As reported by Reuters, the world number one – who was recently deported from Australia after having his visa cancelled twice after initially been granted a medical exemption – has joined forces with Danish biotech firm, QuantBioRes.
The company’s chief executive, Ivan Loncarevic, revealed that Djokovic’s investment was made in June 2020, but refused to disclose the exact fee.
It is thought that QuantBioRes employ 11 researchers who have been working out of Denmark, Australia and Slovenia to find a treatment against covid-19 – aiming to develop a peptide which prevents the virus from infecting the human cell.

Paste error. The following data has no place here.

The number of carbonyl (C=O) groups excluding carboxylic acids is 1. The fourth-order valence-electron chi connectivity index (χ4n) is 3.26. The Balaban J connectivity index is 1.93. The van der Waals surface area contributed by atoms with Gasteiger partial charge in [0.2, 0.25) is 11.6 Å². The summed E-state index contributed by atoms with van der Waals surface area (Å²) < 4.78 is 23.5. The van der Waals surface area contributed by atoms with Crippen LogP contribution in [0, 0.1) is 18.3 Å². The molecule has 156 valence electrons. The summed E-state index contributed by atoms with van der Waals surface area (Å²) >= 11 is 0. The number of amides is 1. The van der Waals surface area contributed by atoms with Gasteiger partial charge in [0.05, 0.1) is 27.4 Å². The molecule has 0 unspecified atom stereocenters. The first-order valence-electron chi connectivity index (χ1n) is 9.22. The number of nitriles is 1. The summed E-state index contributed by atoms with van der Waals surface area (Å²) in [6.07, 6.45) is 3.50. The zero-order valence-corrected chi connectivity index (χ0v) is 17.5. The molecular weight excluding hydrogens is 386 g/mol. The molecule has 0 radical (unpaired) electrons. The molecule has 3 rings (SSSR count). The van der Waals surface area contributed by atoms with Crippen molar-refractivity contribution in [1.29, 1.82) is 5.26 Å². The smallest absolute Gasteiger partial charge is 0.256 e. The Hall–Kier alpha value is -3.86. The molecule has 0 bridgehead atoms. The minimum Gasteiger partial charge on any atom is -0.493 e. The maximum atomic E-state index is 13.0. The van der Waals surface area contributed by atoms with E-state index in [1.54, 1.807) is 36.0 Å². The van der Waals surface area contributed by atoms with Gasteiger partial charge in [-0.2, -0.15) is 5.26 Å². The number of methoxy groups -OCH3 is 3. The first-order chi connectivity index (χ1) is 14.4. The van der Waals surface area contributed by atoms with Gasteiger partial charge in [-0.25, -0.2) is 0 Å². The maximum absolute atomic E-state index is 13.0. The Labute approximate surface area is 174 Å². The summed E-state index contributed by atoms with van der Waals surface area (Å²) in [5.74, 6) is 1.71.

While it is unsurprising that Djokovic is keen to find a treatment for covid – considering that he remains to be vaccinated – his decision to do so denied him the opportunity to defend his Australian Open title.
The 34-year-old was deported from the Australia after 12 days of legal battles saw the Federal Court side with immigration minister Alex Hawke’s decision to cancel his visa.
He has also been banned from the country for three years, with home affairs minister Karen Andrews confirming that the three-year ban was as a result of the outcome of the court decision.
Djokovic was aiming to defend his Australian Open title and clinch his 21st Grand Slam – which would have seen him move ahead of rivals Roger Federer and Rafael Nadal.
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